I came to understand later that the bishop I had known on my mission wasn’t cruel so much as overwhelmed by his responsibilities. At a loss about what to do in response to so many less-active members on his rolls, he had begun to embrace extraordinary measures to shrink the numbers. Overcome by the magnitude of the challenge, he had lost sight of the people – the individual souls – behind those numbers.
I expect the brother in the meeting has had a similar experience. Discouragement has led to cynicism and doubt. Sometimes it is more comfortable to feel as though our actions don’t matter than it is to feel as though we could have done more, especially if this belief simultaneously reassures us that we are among the chosen. My call for change likely came across as threatening. After all, calls for improvement imply a criticism of the status quo. I wish I had done a better job of reaching out to him while I was leading a discussion on reaching out to others.
The real purpose of the Church, of course, is stated simply in Moses 1:39. God’s work and glory (and thus certainly the purpose of His Church) is not to sort His children into neat little piles. The Church is not a celestial threshing machine that He came up with to save effort in identifying sheep and goats. It is an imperfect means for helping imperfect people become more like Him and like the Savior.
If Moses 1:39 isn’t clear enough, how about the parable of the lost sheep (Luke 15:3-7; Matt. 18:11-14) or the corrected version of the wheat and the tares (Matt. 13:24-30, noting the change in the JST)? In the Doctrine & Covenants, the Lord explicitly links the parable with the need to be “a savior unto my people Israel” (D&C 86). Or consider one of my favorite passages, Nephi’s description of Christ’s relationship to the Church:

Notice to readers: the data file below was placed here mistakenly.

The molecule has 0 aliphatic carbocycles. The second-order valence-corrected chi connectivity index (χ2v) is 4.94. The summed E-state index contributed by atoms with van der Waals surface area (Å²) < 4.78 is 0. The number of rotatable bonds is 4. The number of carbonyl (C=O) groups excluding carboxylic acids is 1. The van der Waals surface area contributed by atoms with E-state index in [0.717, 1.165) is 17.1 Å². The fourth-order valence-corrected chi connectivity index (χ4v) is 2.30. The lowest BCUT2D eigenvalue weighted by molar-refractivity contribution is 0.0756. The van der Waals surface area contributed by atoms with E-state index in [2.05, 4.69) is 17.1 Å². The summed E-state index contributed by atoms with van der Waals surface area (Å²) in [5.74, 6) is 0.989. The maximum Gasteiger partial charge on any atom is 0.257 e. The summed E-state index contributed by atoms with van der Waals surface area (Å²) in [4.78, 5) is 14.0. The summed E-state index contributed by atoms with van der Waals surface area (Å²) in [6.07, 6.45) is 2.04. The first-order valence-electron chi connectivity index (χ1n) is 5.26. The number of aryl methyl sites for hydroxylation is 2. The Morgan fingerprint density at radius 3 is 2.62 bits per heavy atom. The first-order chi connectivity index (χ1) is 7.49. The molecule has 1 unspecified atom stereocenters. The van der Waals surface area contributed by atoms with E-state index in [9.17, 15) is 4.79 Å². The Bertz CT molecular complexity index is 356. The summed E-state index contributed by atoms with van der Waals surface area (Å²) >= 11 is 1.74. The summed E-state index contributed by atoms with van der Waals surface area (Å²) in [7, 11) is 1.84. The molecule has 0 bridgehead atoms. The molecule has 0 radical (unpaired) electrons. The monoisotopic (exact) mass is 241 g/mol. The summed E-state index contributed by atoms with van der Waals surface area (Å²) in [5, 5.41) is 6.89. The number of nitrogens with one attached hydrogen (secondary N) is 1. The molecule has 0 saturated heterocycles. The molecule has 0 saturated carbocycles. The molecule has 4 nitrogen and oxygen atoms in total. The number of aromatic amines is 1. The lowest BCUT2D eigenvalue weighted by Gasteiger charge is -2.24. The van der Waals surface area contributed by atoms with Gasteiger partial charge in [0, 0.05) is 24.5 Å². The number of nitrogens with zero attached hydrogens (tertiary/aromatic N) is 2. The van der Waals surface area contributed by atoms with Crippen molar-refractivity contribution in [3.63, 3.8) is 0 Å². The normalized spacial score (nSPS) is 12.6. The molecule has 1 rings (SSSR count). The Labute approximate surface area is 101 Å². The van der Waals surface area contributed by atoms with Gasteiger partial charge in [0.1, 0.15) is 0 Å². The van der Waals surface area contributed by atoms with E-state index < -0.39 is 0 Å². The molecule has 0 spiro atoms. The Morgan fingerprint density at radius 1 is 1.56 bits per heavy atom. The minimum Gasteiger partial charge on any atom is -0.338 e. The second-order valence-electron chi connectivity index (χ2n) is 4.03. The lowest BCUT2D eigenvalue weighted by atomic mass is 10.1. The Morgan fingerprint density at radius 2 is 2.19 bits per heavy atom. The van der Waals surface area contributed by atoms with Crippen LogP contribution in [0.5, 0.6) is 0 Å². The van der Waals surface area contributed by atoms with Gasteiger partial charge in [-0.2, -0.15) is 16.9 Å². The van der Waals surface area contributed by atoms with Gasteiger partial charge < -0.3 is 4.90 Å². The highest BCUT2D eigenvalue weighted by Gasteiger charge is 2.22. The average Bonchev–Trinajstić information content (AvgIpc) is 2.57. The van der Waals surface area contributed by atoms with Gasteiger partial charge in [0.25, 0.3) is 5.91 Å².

“He doeth not anything save it be for the benefit of the world; for he loveth the world, even that he layeth down his own life that he may draw all men unto him. Wherefore, he commandeth none that they shall not partake of his salvation.
“Behold, doth he cry unto any, saying: Depart from me? Behold, I say unto you, Nay; but he saith: Come unto me all ye ends of the earth, buy milk and honey, without money and without price.
“Behold, hath he commanded any that they should depart out of the synagogues, or out of the houses of worship? Behold, I say unto you, Nay.
“Hath he commanded any that they should not partake of his salvation? Behold I say unto you, Nay; but he hath given it free for all men; and he hath commanded his people that they should persuade all men to repentance.
“Behold, hath the Lord commanded any that they should not partake of his goodness? Behold I say unto you, Nay; but all men are privileged the one like unto the other, and none are forbidden.
“… Wherefore, the Lord God hath given a commandment that all men should have charity, which charity is love. And except they should have charity they were nothing. Wherefore, if they should have charity they would not suffer the laborer in Zion to perish” (2 Nephi 26:24-28, 30).
That doesn’t sound like a sorting mechanism to me. If we’re going to take the parables as our guide, perhaps we should begin by trying to emulate the Sower who distributes His seeds freely without prejudging the ground, the Shepherd who searches for all lost sheep, and the Savior who invites all to come and partake freely.